- Museum number
Painting, hanging scroll. Courtesan walking, wearing kimono decorated with swimming carp. Ink, colour and gold on silk. Signed and sealed.
- Production date
- 1818-1830 (c.)
Height: 209 centimetres (mount)
Height: 120 centimetres
Height: 41.50 centimetres
Width: 60.70 centimetres (mount)
- Curator's comments
A courtesan wearing a magnificent surcoat processes forward, while turning to look over her shoulder, posing so as to show off to best advantage the designs and patterns on the back of her robes and their skirts. Most striking is the design on the surcoat of teeming carp gliding in the water; the subject of carp and pondweed was used frequently in hangingscroll paintings by Hokusai and his pupils. Great play is given to the design of swirls and scattered maple leaves on the skirts, equally to the geometric pattern of interlocking crosses on the sash. This reminds us that ukiyo-e paintings of beautiful women were first and foremost preoccupied with the depiction of gorgeous patterns on their robes. This painting is by Gakutei, a pupil of Totoya Hokkei (1780–1850) of the school of Hokusai, who was active from the late Bunka era (1804–18) until at least 1869. The style of the woman’s face also shows the clear influence of the Utagawa-school artists active in the early nineteenth century. Gakutei was at one time also a pupil of Tsutsumi Shu-ei (d. 1814), who claimed artistic descent from the great medieval ink painter Sesshu- (1420–1506); his classical-style ink-painting technique was therefore highly syncretic. [NMa]
About 1823, based on the form of the signature (Martijn Helewihn, 06/07)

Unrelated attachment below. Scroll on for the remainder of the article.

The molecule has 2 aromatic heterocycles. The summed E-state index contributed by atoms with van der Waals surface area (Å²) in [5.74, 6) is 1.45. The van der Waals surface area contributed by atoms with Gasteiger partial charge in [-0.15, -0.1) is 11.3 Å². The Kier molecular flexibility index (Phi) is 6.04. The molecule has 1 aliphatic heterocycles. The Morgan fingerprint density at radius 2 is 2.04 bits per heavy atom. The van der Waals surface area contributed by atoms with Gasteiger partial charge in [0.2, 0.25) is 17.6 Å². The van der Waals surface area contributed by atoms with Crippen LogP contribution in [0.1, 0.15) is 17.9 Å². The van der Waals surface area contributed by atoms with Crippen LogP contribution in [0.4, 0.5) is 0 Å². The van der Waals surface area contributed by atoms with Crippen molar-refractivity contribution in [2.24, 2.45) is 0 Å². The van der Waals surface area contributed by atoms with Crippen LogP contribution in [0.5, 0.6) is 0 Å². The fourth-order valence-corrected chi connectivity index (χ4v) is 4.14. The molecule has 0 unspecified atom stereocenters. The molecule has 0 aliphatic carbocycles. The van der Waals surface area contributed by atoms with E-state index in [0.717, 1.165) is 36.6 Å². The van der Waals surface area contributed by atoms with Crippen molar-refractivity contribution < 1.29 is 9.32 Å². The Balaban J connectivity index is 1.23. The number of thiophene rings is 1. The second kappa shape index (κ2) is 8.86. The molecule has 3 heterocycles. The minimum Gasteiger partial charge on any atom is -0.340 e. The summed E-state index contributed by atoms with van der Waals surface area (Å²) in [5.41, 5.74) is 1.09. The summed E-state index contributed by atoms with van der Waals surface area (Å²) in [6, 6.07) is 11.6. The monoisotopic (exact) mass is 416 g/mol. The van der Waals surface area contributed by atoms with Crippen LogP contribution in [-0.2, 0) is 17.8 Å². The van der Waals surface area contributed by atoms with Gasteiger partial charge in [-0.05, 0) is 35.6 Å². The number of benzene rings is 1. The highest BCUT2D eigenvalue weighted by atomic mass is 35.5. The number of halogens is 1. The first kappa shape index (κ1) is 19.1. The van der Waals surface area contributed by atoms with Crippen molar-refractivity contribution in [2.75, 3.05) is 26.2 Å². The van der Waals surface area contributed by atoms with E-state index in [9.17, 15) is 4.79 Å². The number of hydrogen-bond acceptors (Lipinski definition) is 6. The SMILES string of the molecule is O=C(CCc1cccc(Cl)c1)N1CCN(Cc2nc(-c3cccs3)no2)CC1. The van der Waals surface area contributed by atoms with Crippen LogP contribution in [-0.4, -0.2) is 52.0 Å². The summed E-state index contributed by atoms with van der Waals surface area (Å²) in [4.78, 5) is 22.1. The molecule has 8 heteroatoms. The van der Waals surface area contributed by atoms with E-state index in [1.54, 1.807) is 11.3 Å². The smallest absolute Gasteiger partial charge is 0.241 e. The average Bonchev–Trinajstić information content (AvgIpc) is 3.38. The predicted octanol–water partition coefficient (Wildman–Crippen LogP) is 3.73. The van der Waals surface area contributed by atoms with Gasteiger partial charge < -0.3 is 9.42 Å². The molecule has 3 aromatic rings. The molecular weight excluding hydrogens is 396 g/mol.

In the Bunsei era (1818-30) the fashions worn by courtesans became evermore gaudy and elaborate: veritable aureoles of tortoiseshell hairpins with flowers carved on the ends ('hana-kanzashi'); surcoats ('uchikake') with designs of dragons and tigers, padded to give a three-dimensional effect and embroidered with gold thread; wide brocade 'obi' tied in an ostentatious knot at the front; and high black lacquer clogs. We can only marvel at the taste of the times which undoubtedly found such extravagances attractive and at the stamina of the courtesans who managed to carry them off.
Here the woman is turning so as to display the fabulous design of swimming carp that was probably painted directly in 'sumi' on to the silk of her 'uchikake'. These are reminiscent of the famous 'surimono' showing a carp leaping up a waterfall which Gakutei designed in c. 1828. She lifts the scarlet end of her geometrically patterned 'obi' with a flourish behind her head, the more to show off the radiating hairpins. Her gritted teeth and squint suggest a formidable character, and again we can savour the peculiarity of late-Edo aesthetics, like exotic hybrids of cultivated flowers.
The painting is technically extremely accomplished and in an individual style not dominated by either of the prevailing Hokusai or Utagawa idioms.
- Not on display
- Exhibition history
2011 Jun-Oct, London, BM, Japanese Galleries, 'Japan from prehistory to the present'
2013 3 Oct - 2014 5 Jan, London, BM, Shunga: Sex and pleasure in Japanese art, 1600-1900
- Acquisition date
- Acquisition notes
- The collection of Japanese and Chinese paintings belonging to Arthur Morrison was purchased by Sir William Gwynne-Evans, who presented it to the British Museum in 1913.
- Registration number
- Additional IDs
Asia painting number: Jap.Ptg.1500 (Japanese Painting Number)